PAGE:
As a Computer Science major, we never learned formal web development until you get a job somewhere where you’re tasked to build websites. But, the very act of building websites right out of college, did wonders for actually learning Django. There is too much to know about website building and Django in particular to “know” everything. Therefore, you really need to start out small and work your way up. Sometimes the best way to learn, is not to read and do tutorials, but to actually open a command prompt and:
Then, you take what you learned in the tutorials and your try to build something that somebody you know would think is “SUPER COOL!!”. The problem is, you’re not sure where to start. Everybody enjoys tutorials because when you’re going through a tutorial, you’re making things happen. You don’t have to constantly worry, “am I doing this correct?”. Eventually, a project is finished and you can marvel at how awesome it is. Then, after a few minutes playing around with your creation, you think to yourself, “now what?”.
Here are few things to answer that question:
1. Add some functionality to the app that you just created.
If you want to learn more about Django ORM, intensify the underlying model system. Add the ability to upload pictures do the polls. Maybe for each poll response, you could have an image instead of text. Maybe you could create a blog and you can use the already existing Polls app to link a Poll to a blog post.
If you want to learn more about Django Views, you can add a new View. Create a profile page for yourself and add a link to that page on all the Polls that you create. (I don’t know, just a suggestion)
2. Start a project from scratch.
Remember that command above? Run it and start a new project. Would you like to create a chat room that ONLY you and your friends would be able to use? Create it! Maybe you want to create a better Facebook or your own Reddit-like app… Create those apps too!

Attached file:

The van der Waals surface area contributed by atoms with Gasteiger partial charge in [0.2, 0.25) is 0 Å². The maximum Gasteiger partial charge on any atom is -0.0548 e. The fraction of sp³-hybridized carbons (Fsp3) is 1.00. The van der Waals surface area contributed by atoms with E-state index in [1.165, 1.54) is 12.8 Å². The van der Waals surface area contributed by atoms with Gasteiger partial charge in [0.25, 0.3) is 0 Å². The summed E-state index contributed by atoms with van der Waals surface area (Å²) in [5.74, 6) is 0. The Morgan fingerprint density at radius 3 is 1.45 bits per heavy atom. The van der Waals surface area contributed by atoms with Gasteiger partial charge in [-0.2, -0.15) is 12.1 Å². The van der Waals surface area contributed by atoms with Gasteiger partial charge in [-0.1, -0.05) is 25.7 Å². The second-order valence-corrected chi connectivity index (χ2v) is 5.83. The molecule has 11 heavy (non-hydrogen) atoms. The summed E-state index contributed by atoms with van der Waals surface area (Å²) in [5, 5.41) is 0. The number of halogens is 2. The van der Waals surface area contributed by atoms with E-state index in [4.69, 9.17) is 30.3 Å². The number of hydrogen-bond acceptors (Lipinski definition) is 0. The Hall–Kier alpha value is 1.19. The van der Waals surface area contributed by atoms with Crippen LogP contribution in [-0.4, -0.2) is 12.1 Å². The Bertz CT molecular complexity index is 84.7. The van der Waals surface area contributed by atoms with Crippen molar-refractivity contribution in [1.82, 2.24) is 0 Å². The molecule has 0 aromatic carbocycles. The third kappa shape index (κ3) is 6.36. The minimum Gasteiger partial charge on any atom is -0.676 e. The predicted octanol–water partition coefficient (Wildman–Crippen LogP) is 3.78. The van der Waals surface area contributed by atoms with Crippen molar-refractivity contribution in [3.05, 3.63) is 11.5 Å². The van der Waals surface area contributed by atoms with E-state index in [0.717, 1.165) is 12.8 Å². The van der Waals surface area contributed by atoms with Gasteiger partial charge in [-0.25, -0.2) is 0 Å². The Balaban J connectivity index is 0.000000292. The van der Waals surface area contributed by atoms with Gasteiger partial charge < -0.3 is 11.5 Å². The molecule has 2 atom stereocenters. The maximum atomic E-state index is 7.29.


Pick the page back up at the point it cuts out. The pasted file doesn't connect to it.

Take an idea, then meticulously break it down into tinier and tinier components.
Check it out:
Some things that you might need
- Chatroom interface
- Authentication System
- Individual messages per user
Then, you can break this down into smaller components:
- Chat window
- Chat message input textbox
- User model with 1 to Many Model Relationship with Chat Message
- A login form
- Session to keep user logged in
Each of those can be broken down even further, for example:
A login form needs:
- Email Field
- Password Field
- Submit Button
- A couple views / urls
- Validation for correct logins
- Password reset forms
The point of all this isn’t to bombard you with a lot more “things”, but to break each task down small enough so that they will only take you (hopefully) a few minutes each. Also, these tasks can be small enough that you can compartmentalize each task to help you find what you’re looking for in the Django Docs, or on Google or on Reddit, etc. (e.g. #4 above, “Views and URLs”. If you forgot the syntax of your URLs, you can search for “Django URL syntax” and find a very specific link somewhere in Google. Easy peazy…
3. Start a project with another person.
Do you know people who are interested in learning Django with you? You can very well come up with a project that you can do together. Then, you can follow Step 2 above to break your project down to the simplest parts necessary to finish your project. Make sure to give both you and your friend different tasks. If either of you are stuck, you can help each other out and “pair program” to solve the problem together.
The other thing you can do, is that most major cities will have “Hackathons”. They are events where people will code all day long for a couple days, sometimes more sometimes less and just code a cool and useful app as quickly as possible. It’s also a really great way to get to know other programmers.
Try each of my suggestions above because the more you DO, the better you BECOME. I hope that at least gets you in the right direction. If you need anything else, let me know. Programming can be difficult, but it’s a TON of fun.